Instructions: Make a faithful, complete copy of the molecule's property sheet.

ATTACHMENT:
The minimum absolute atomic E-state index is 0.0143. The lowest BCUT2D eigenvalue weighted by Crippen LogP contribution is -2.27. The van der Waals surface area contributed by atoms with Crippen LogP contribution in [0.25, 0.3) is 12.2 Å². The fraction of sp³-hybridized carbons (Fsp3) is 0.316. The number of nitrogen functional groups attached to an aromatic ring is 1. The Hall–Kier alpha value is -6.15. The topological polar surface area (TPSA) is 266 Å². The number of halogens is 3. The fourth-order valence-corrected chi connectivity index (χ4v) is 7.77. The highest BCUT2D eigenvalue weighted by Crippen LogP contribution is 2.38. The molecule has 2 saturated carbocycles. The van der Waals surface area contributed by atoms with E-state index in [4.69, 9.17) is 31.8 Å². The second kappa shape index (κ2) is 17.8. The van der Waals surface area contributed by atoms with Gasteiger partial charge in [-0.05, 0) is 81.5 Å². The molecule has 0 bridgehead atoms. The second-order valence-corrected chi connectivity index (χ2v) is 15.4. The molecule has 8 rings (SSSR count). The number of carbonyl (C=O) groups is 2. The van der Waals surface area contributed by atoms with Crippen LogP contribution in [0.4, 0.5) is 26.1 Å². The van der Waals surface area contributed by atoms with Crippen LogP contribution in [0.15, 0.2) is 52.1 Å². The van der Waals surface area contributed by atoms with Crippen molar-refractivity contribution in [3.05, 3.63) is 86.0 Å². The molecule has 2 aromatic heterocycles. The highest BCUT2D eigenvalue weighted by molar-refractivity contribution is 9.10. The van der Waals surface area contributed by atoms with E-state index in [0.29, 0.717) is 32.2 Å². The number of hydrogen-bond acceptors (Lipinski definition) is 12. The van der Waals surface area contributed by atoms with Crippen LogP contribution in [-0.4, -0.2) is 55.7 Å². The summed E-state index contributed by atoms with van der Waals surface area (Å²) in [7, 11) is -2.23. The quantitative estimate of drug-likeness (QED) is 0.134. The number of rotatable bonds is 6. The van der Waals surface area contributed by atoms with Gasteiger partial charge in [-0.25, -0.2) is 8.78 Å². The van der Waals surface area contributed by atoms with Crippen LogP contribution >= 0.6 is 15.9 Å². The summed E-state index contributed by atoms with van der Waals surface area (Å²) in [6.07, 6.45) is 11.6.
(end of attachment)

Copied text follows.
The minimum absolute atomic E-state index is 0.0143. The lowest BCUT2D eigenvalue weighted by Crippen LogP contribution is -2.27. The van der Waals surface area contributed by atoms with Crippen LogP contribution in [0.25, 0.3) is 12.2 Å². The fraction of sp³-hybridized carbons (Fsp3) is 0.316. The number of nitrogen functional groups attached to an aromatic ring is 1. The Hall–Kier alpha value is -6.15. The topological polar surface area (TPSA) is 266 Å². The number of halogens is 3. The fourth-order valence-corrected chi connectivity index (χ4v) is 7.77. The highest BCUT2D eigenvalue weighted by Crippen LogP contribution is 2.38. The molecule has 2 saturated carbocycles. The van der Waals surface area contributed by atoms with E-state index in [4.69, 9.17) is 31.8 Å². The second kappa shape index (κ2) is 17.8. The van der Waals surface area contributed by atoms with Gasteiger partial charge in [-0.05, 0) is 81.5 Å². The molecule has 0 bridgehead atoms. The second-order valence-corrected chi connectivity index (χ2v) is 15.4. The molecule has 8 rings (SSSR count). The number of carbonyl (C=O) groups is 2. The van der Waals surface area contributed by atoms with Crippen LogP contribution in [0.4, 0.5) is 26.1 Å². The van der Waals surface area contributed by atoms with Crippen LogP contribution in [0.15, 0.2) is 52.1 Å². The van der Waals surface area contributed by atoms with Crippen molar-refractivity contribution in [3.05, 3.63) is 86.0 Å². The molecule has 2 aromatic heterocycles. The highest BCUT2D eigenvalue weighted by molar-refractivity contribution is 9.10. The van der Waals surface area contributed by atoms with E-state index in [0.29, 0.717) is 32.2 Å². The number of hydrogen-bond acceptors (Lipinski definition) is 12. The van der Waals surface area contributed by atoms with Crippen LogP contribution in [-0.4, -0.2) is 55.7 Å². The summed E-state index contributed by atoms with van der Waals surface area (Å²) in [7, 11) is -2.23. The quantitative estimate of drug-likeness (QED) is 0.134. The number of rotatable bonds is 6. The van der Waals surface area contributed by atoms with Gasteiger partial charge in [-0.25, -0.2) is 8.78 Å². The van der Waals surface area contributed by atoms with Crippen LogP contribution >= 0.6 is 15.9 Å². The summed E-state index contributed by atoms with van der Waals surface area (Å²) in [6.07, 6.45) is 11.6.